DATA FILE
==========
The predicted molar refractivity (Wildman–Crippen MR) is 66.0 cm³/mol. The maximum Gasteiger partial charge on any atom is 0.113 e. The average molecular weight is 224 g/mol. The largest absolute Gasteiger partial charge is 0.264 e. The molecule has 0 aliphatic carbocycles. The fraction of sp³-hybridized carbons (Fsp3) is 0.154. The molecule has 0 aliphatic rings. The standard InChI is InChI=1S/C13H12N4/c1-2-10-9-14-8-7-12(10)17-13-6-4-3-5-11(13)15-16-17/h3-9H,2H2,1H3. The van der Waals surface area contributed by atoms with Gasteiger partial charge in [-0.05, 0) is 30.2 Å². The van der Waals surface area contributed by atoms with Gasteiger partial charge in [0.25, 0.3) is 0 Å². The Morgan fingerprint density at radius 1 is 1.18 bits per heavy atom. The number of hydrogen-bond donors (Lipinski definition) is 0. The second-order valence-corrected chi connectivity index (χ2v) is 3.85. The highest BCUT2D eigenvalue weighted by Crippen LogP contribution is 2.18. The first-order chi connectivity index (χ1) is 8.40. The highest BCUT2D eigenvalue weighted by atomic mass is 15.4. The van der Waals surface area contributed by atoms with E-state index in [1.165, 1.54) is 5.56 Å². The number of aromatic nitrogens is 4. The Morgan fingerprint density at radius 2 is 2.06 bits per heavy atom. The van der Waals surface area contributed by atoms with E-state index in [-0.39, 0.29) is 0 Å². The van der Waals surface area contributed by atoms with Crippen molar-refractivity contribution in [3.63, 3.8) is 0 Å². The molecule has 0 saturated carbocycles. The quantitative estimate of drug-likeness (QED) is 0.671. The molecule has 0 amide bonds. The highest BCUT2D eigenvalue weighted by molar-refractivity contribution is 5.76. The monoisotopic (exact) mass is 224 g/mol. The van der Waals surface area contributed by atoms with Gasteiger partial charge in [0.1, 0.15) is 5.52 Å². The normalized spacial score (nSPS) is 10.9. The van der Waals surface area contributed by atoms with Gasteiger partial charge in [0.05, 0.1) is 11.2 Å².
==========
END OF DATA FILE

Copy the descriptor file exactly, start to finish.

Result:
The predicted molar refractivity (Wildman–Crippen MR) is 66.0 cm³/mol. The maximum Gasteiger partial charge on any atom is 0.113 e. The average molecular weight is 224 g/mol. The largest absolute Gasteiger partial charge is 0.264 e. The molecule has 0 aliphatic carbocycles. The fraction of sp³-hybridized carbons (Fsp3) is 0.154. The molecule has 0 aliphatic rings. The standard InChI is InChI=1S/C13H12N4/c1-2-10-9-14-8-7-12(10)17-13-6-4-3-5-11(13)15-16-17/h3-9H,2H2,1H3. The van der Waals surface area contributed by atoms with Gasteiger partial charge in [-0.05, 0) is 30.2 Å². The van der Waals surface area contributed by atoms with Gasteiger partial charge in [0.25, 0.3) is 0 Å². The Morgan fingerprint density at radius 1 is 1.18 bits per heavy atom. The number of hydrogen-bond donors (Lipinski definition) is 0. The second-order valence-corrected chi connectivity index (χ2v) is 3.85. The highest BCUT2D eigenvalue weighted by Crippen LogP contribution is 2.18. The first-order chi connectivity index (χ1) is 8.40. The highest BCUT2D eigenvalue weighted by atomic mass is 15.4. The van der Waals surface area contributed by atoms with E-state index in [1.165, 1.54) is 5.56 Å². The number of aromatic nitrogens is 4. The Morgan fingerprint density at radius 2 is 2.06 bits per heavy atom. The van der Waals surface area contributed by atoms with E-state index in [-0.39, 0.29) is 0 Å². The van der Waals surface area contributed by atoms with Crippen molar-refractivity contribution in [3.63, 3.8) is 0 Å². The molecule has 0 saturated carbocycles. The quantitative estimate of drug-likeness (QED) is 0.671. The molecule has 0 amide bonds. The highest BCUT2D eigenvalue weighted by molar-refractivity contribution is 5.76. The monoisotopic (exact) mass is 224 g/mol. The van der Waals surface area contributed by atoms with Gasteiger partial charge in [0.1, 0.15) is 5.52 Å². The normalized spacial score (nSPS) is 10.9. The van der Waals surface area contributed by atoms with Gasteiger partial charge in [0.05, 0.1) is 11.2 Å².